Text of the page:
Forces behind the Demand Curve

What determines the market demand curve for cornflakes or gasoline or computers? A whole array of factors influences how much will be demanded at a given price: average levels of income, the size of the population, the prices and availability of related goods, individual and social tastes, and special influences.

• The average income of consumers is a key determinant of demand. As people's incomes rise, indi viduals tend to buy more of almost everything, even if prices don't change. Automobile purchases tend to rise sharply with higher levels of income.

• The size of the market—measured, say, by the population—clearly affects the market demand curve. California's 32 million people tend to buy 32 times more apples and cars than do Rhode Island's 1 million people.

• The prices and availability of related goods influence the demand for a commodity. A particularly important connection exists among substitute goods—ones that tend to perform the same function, such as cornflakes and oatmeal, pens and pencils, small cars and large cars, or oil and natural gas. Demand for good A tends to be low if the price of substitute product B is low. (For example, if the price of computers falls, will that increase or decrease the demand for typewriters?)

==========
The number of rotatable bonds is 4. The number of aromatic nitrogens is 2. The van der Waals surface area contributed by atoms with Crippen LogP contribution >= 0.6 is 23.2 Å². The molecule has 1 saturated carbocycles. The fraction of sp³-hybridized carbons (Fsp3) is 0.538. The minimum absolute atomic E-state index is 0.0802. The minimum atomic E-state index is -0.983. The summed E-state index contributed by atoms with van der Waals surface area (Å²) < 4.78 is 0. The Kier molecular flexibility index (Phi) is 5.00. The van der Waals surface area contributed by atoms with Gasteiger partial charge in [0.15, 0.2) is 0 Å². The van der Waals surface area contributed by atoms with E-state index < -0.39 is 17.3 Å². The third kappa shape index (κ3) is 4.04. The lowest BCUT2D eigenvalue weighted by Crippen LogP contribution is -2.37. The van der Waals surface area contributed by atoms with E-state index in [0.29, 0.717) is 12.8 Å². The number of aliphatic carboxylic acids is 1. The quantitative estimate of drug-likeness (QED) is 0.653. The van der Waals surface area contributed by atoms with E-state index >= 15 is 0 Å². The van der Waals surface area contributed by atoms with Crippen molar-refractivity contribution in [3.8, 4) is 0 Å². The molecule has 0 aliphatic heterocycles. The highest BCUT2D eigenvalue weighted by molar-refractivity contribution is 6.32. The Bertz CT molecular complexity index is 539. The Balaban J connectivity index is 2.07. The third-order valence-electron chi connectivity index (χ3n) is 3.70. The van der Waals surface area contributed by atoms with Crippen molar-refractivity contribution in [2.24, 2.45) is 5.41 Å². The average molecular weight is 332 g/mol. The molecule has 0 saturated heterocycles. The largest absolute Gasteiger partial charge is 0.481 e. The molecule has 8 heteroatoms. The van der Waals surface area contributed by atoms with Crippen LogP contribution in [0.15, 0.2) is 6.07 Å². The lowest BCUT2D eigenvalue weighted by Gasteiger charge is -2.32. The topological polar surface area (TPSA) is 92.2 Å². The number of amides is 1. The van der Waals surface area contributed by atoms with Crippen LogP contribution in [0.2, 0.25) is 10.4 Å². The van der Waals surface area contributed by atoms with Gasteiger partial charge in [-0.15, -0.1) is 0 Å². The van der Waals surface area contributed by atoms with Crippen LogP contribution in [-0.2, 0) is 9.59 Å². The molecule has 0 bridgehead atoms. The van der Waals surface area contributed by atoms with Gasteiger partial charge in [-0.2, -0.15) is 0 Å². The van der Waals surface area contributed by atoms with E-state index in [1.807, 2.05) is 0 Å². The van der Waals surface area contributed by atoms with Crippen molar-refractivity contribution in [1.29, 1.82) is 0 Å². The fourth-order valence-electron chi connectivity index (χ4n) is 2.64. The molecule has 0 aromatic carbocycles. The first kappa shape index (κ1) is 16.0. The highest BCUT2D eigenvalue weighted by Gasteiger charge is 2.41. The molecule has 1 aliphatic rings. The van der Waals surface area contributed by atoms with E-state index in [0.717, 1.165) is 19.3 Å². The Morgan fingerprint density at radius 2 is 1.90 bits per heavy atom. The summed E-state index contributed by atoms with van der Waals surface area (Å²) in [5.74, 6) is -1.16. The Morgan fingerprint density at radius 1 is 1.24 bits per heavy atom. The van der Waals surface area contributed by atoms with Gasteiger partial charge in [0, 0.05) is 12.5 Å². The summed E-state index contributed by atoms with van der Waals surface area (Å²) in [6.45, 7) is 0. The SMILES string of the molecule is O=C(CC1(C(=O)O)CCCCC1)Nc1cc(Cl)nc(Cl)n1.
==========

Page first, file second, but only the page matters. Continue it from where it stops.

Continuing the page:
• In addition to these objective elements, there is a set of subjective elements called tastes or preferences. Tastes represent a variety of cultural and historical influences. They may reflect genuine psychological or physiological needs (for liquids, love, or excitement). And they may include artificially contrived cravings (for cigarettes, drugs, or fancy sports cars). They may also contain a large element of tradition or religion (eating beef is popular in America but taboo in India, while curried jellyfish is a delicacy in Japan but would make many Americans gag).

• Finally, special influences will affect the demand for particular goods. The demand for umbrellas is high in rainy Seattle but low in sunny Phoenix; the demand for air conditioners will rise in hot weather; the demand for automobiles will be low in New York, where public transportation is plentiful and parking is a nightmare. In addition, expectations about future economic conditions, particularly prices, may have an important impact on demand.

The determinants of demand are summarized in Table 3-2, which uses automobiles as an example.

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